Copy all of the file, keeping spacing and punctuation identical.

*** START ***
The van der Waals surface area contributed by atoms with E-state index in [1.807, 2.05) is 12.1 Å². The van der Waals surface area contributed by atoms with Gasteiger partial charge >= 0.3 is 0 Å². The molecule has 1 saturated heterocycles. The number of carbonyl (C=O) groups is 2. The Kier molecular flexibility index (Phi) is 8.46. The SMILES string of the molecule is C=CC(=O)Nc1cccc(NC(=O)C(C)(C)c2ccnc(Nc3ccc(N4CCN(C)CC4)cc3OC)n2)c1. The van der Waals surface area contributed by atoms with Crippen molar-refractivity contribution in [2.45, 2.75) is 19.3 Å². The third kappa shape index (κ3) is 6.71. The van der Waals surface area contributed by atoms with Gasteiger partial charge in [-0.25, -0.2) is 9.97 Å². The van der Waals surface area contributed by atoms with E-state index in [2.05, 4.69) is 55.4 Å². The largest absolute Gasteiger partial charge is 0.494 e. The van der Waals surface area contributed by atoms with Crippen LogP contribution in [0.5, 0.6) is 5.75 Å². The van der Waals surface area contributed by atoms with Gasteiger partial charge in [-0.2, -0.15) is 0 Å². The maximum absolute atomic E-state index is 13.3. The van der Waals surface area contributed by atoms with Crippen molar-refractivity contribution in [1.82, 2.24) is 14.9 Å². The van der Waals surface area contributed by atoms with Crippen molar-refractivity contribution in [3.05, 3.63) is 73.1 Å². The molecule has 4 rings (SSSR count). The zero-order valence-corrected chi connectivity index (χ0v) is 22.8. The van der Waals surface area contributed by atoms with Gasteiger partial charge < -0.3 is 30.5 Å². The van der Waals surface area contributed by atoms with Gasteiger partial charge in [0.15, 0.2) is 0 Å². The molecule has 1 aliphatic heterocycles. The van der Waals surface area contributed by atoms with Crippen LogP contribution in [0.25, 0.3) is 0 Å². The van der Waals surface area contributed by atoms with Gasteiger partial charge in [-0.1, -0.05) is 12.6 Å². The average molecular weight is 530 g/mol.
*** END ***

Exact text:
The van der Waals surface area contributed by atoms with E-state index in [1.807, 2.05) is 12.1 Å². The van der Waals surface area contributed by atoms with Gasteiger partial charge >= 0.3 is 0 Å². The molecule has 1 saturated heterocycles. The number of carbonyl (C=O) groups is 2. The Kier molecular flexibility index (Phi) is 8.46. The SMILES string of the molecule is C=CC(=O)Nc1cccc(NC(=O)C(C)(C)c2ccnc(Nc3ccc(N4CCN(C)CC4)cc3OC)n2)c1. The van der Waals surface area contributed by atoms with Crippen molar-refractivity contribution in [2.45, 2.75) is 19.3 Å². The third kappa shape index (κ3) is 6.71. The van der Waals surface area contributed by atoms with Gasteiger partial charge in [-0.25, -0.2) is 9.97 Å². The van der Waals surface area contributed by atoms with E-state index in [2.05, 4.69) is 55.4 Å². The largest absolute Gasteiger partial charge is 0.494 e. The van der Waals surface area contributed by atoms with Crippen LogP contribution in [0.5, 0.6) is 5.75 Å². The van der Waals surface area contributed by atoms with Gasteiger partial charge in [-0.2, -0.15) is 0 Å². The maximum absolute atomic E-state index is 13.3. The van der Waals surface area contributed by atoms with Crippen molar-refractivity contribution in [1.82, 2.24) is 14.9 Å². The van der Waals surface area contributed by atoms with Crippen molar-refractivity contribution in [3.05, 3.63) is 73.1 Å². The molecule has 4 rings (SSSR count). The zero-order valence-corrected chi connectivity index (χ0v) is 22.8. The van der Waals surface area contributed by atoms with Gasteiger partial charge < -0.3 is 30.5 Å². The van der Waals surface area contributed by atoms with Gasteiger partial charge in [0.15, 0.2) is 0 Å². The molecule has 1 aliphatic heterocycles. The van der Waals surface area contributed by atoms with Crippen LogP contribution in [0.25, 0.3) is 0 Å². The van der Waals surface area contributed by atoms with Gasteiger partial charge in [-0.1, -0.05) is 12.6 Å². The average molecular weight is 530 g/mol.